NHS leaders call for minimum wage increase for carers

Members of the NHS Confederation warn that the sector is losing staff to better paid retail jobs

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NHS leaders are calling on the UK government to implement a national care worker minimum wage, warning that otherwise the sector will continue to “haemorrhage staff” to better paying retail and supermarket jobs.

The NHS Confederation has sent a letter to the prime minister, cautioning that without an increase in pay above the hourly wage that other sectors have already introduced in response to the cost of living crisis, the social care sector in England would “lose any remaining competitive edge” when it came to attracting staff.

Health leaders are concerned that without an increase to the minimum wage for care staff to £10.50 an hour, the sector would not be able to fill vacancies and staff would move on to better paid roles elsewhere.

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A decade ago, the average hourly wage for a care worker was 13p per hour more than those working in the sales and retail sector, the letter said. However, by last year, social care workers were being paid around 21p per hour less than those working in supermarkets.

The Confederation cautioned that a staff exodus would likely further exacerbate waiting times and drive demand for NHS services even higher. This could mean that hospitals will have to delay the discharge of patients and keep them in hospital longer because of the lack of social care available when they leave.

“We are seeing the impact of this heightened pressure across the NHS already, with far too many patients having to stay in hospital longer than they need to due to inadequate social care provision locally,” said Matthew Taylor, chief executive of the NHS Confederation.

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“We urgently need the Government to take decisive action to fully fund this minimum wage increase which should be distributed through local authorities, to ensure funding reaches the front line, does not impact self-funders’ cost of care, and alleviates these severe staffing challenges,” Taylor said.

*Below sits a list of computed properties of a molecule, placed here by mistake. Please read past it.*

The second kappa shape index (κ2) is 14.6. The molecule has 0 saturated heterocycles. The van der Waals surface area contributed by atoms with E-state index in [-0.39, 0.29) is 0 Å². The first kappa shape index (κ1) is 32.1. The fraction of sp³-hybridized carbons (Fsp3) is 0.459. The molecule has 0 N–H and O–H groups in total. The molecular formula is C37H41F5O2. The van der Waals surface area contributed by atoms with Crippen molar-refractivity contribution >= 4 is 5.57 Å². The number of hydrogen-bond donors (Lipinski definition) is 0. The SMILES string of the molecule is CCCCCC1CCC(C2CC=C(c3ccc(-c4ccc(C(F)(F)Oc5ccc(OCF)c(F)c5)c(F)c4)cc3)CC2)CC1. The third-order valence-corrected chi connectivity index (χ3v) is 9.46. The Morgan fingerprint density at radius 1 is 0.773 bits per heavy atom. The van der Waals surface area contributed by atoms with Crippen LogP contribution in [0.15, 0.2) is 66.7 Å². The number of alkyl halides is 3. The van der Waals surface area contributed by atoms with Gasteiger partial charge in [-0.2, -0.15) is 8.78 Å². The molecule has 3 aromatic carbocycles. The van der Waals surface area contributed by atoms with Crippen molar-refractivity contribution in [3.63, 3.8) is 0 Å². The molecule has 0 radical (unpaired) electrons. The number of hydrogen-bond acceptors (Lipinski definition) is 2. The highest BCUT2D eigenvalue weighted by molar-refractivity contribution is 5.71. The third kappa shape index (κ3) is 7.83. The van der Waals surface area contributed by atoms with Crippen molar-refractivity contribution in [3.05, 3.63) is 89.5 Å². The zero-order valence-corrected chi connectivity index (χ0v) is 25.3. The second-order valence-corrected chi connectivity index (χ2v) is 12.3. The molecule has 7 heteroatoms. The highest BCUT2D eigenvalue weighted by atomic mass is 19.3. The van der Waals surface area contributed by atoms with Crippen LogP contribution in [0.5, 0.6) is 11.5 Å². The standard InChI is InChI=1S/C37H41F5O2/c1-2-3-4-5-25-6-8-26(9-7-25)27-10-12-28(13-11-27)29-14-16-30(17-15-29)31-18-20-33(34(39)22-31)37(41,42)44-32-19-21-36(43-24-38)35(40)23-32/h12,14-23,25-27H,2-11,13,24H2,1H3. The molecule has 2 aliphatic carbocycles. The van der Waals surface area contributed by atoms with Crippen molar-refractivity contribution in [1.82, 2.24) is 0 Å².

In its letter, the NHS Confederation also warned of a real risk that the more competitive levels of pay offered by the NHS for similar roles could ramp up the ever-widening gap in remuneration between health and social care.

It also noted that, across the UK, pay in England lagged behind Scotland and Wales, which are funding minimum pay rates for carer staff of £10.50 and £9.90 per hour respectively.

The Confederation emphasised that while the government has previously acknowledged that a workforce strategy for social care is required, and that carers have been placed on the shortage occupation list to support overseas recruitment, this has not been enough to stop social care staff leaving the service en masse. 

Idris Arshad, people and inclusion partner at St Christopher's Hospice, called the proposition “more than justified”, noting that some NHS trusts have opened their own food banks for staff. “This is how bad it is right now,” he said.

Arshad added that many care workers were suffering silently, and that the situation was likely to get worse. “I would argue that the government does have money to spend, it is a choice of where it gets spent,” he said.

Charles Cotton, senior reward adviser for the CIPD, said it was important the care sector received the financial support it needed to deliver the services people required. “While we support a living wage for care workers, longer term we would like a discussion as to whether care workers should also be covered by the Agenda for Change grading and pay scales that already exist in our NHS,” he said.